Just finished reading the book The Help. One review said it was about the other side of the story of Gone with the wind and is equally unstoppable to read. And so true! (I loved resding Gone with the wind too!)
Anyway in case you guys dont know, the book (and now turned movie) is about BLack maids during the 1960-1970s in US with background of civil rights movement then. It tells about the heavy segregation between the white and colored, so much so different that you cant believe that people actually think like that, lived like that just decades ago.
It reminded me of having a maid growing up and Though by and large, the maids in brunei are well looked after. I know thats not the case all the time and know how racist people are or could be. That there is/can be a mentality of ‘the maid is below us/ stupid’ etc etc (my heart boils thinking of this). The welfare of maids in Brunei are not the most ideal and still yet to be much improved on.
Sure there are cases of maids stealing and I know some women are scared of the maids seducing the men in the house, but Alhamdulillah I’ve grown up with plrnty of sincere ones too.
When I was 6-7 yrs old, Kaka xxxx (inda ingat her name) taught me how to sew. She taught me how to sew my name on my towel. All my sewing skills were handed down from her.
When I was 10-11 years, Kaka xxxx (new Kaka as the other one left) couldnt read much so I taught her how to read. I remember hanging out in her room a lot, listening to her stories whilst she was ironing, and also having a notebook for her to learn letters and words. Being the youngest and only girl (minimum 5 yrs difference between me and youngest older brother), I sought company from my Kaka.
When we moved to our current house, we had a new Kaka – this is in my early teens. I remember her face the most but vaguely remember name (Halimah?). She encouraged me to read the quran and told me random stories from the quran. She was very proud of my achievements and praised me lots – thats the memory I have of her. That she was proud of me. She didnt stand no nonsense though and would tell me her honest opinions of things. She used to work in Saudi and was quite knowledgable too.
Later on, we had a new Kaka, older than the ones we used to have, maybe in her late 30s or esrly 40s, and she was my favourite. She was open and witty, conversed a lot with my brothers and I and we find ourselves tellng her sbout whats going on in our lives. She has a big loud laugh and a lot of times, I could hear her laughing over a joke my brother made. She would remember my friends’ names and whenever one pops by the house, even though she’s only met them once, she would go ‘Lai, ada kawan mu *insert name* di bawah’. When your friends are the centre of your life then, this was a cool thing ok. I was always late too for functions/ meeting up with friends and she would get ready my baju for me without me even telling her. She had good fashion sense (or more like she knew what i like to wear) … ok she spoilt me, but she was the awesomest ok. When she left, I found out that she has kept all our secrets (my brothers and I) well. For that, we were grateful. I also sulked like a lil kid when she left. Bear in mind that I was a teen by now, but I was quite attached to her. When she told me that she was gonna leave, I went all ‘huuuuh? kenapaaaa? kaka inda sayang aku lagi kah??’ (dont you love me anymore???) and she said she does love me but she loves her children too and she’s going back to her children now. I understood all this, but I felt quite hurt too that ‘she would just leave’. In a way, living with us for so long, it was difficult to imagine her having another life, a life away from her family. Its like that difficulty imagining your teacher having a life outside school.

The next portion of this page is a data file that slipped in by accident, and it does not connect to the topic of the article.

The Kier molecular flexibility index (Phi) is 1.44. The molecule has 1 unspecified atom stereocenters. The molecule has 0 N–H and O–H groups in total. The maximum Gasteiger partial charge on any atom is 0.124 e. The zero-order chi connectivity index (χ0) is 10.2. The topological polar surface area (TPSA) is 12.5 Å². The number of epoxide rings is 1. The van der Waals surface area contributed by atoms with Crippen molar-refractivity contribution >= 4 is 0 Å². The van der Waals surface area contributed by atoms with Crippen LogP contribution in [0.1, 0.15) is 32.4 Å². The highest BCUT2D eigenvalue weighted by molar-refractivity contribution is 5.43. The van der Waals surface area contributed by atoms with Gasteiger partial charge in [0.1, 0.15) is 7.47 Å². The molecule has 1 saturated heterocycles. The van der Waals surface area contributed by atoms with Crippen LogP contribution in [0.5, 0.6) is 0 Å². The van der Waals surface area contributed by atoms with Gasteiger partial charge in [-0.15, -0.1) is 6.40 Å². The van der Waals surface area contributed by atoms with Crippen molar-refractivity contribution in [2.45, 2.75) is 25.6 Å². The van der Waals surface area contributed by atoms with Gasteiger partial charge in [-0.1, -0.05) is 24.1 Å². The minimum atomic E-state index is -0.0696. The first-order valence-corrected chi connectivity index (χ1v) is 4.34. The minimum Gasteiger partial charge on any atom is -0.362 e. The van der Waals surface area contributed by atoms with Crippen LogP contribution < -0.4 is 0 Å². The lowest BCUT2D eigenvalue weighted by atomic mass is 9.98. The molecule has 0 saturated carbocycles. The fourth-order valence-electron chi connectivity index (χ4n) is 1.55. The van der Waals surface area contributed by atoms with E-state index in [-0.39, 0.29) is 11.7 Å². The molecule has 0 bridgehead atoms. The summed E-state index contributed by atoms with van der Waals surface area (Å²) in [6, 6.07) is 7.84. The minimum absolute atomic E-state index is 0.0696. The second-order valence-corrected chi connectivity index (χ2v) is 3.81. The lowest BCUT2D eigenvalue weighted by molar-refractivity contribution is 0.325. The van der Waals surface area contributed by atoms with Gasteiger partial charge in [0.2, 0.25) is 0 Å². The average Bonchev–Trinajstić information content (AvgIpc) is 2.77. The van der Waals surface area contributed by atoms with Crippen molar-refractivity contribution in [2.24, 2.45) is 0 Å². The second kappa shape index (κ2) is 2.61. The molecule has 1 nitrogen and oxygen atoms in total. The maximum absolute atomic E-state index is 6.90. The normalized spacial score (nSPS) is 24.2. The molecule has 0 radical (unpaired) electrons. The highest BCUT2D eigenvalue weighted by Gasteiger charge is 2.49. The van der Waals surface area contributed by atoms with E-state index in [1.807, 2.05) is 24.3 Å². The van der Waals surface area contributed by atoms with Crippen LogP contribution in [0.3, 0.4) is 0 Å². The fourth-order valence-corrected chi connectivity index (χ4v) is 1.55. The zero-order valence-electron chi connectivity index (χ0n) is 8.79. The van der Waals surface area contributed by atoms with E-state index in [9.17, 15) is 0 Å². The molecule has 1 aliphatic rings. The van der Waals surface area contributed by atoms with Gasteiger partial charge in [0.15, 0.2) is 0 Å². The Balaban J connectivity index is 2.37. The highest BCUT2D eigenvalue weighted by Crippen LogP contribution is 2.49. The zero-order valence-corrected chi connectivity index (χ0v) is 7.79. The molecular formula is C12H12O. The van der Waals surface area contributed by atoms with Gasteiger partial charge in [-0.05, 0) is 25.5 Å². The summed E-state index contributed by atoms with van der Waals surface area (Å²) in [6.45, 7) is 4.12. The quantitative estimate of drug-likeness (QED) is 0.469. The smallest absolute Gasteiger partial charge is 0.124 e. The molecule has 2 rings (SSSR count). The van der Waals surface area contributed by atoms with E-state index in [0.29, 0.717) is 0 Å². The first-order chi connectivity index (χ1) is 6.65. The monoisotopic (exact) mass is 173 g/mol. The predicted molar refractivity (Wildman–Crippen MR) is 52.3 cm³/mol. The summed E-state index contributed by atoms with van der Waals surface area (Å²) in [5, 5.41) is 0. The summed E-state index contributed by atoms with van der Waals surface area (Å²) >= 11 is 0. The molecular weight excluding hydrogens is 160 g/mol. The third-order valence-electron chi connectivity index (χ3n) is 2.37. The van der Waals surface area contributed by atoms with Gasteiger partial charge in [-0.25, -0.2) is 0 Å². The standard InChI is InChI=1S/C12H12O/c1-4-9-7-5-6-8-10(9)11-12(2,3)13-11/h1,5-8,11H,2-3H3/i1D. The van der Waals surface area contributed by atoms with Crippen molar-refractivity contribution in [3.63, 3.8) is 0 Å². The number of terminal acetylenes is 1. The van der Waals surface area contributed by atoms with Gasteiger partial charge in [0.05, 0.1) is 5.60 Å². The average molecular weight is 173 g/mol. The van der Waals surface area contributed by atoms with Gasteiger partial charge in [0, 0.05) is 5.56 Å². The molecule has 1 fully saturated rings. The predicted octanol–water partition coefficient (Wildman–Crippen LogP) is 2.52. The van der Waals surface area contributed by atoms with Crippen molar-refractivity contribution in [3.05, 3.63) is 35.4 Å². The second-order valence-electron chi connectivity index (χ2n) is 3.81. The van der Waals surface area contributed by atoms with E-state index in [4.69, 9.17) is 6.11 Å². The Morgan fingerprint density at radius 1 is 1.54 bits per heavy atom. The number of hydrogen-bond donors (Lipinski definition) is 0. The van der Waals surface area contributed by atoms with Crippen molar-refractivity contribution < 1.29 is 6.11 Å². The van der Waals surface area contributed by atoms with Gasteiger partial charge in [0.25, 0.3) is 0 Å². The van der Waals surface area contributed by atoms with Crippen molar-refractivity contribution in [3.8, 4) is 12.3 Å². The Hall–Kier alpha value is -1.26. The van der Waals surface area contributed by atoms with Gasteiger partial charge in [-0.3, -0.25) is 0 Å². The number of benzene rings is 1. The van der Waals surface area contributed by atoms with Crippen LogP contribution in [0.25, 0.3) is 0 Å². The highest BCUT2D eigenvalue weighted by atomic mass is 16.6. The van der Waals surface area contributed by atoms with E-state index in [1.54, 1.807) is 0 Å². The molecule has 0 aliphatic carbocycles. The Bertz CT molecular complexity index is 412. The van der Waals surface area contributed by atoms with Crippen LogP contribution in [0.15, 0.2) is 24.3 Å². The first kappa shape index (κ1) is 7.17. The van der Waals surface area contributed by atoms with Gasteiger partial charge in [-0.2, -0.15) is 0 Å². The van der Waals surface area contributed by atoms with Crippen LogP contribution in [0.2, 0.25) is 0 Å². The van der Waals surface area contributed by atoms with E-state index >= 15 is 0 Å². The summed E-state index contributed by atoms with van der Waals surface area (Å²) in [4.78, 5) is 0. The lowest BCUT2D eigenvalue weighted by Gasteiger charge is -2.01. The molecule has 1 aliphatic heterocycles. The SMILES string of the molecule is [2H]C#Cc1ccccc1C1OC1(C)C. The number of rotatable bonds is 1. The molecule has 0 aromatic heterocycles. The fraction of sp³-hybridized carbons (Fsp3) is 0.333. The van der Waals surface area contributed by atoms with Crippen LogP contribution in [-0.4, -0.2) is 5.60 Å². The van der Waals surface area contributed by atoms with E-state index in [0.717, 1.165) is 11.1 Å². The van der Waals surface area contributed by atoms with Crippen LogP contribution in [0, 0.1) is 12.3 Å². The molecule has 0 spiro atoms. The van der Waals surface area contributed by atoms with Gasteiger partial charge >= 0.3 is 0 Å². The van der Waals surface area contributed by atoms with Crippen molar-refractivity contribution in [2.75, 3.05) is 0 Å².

I like to ask my Kakas about their family though. Where and which part of the country they’re from, how many kids they have if they have any, who takes care of their kids. I feel sad for their kids but they always say it matter of factly and sfter lingering about it for awhile, I would soon forget about it.
I hope I wasnt too bratty at them or too demanding. They were a big part of my growing up and I hope they know how much it meant to me, the things Ive learnt, those little pearls of wisdom that was handed over to me. I remembered asking about God and where He is (in the clouds kah?) and Kaka trying to tell this 5yr old kid the best answer to make her understand.
Now I get upset if any of my nephews/nieces act all demanding and bossy to their Kaka/Aunty. Are they learning it from us adults? They are human too, and just because of their circumstances, doesnt mean they have to be treated differently. I cant imagine working 18 hours a day, under the watch of someone, and living in their rules… Just because I have a degree and have lived s comfortsble life does not set me and anyone else apart with regards to our human rights.
We all deserve respect and appreciation.
ps. When my favourite kaka left and bapa and I dropped her off at the port (ia pakai ferry), I refused to look at her and say goodbye – so hurt was I. I regretted it soon after and wish I can take back that moment. I pray that she’s well in herself and her family, amin.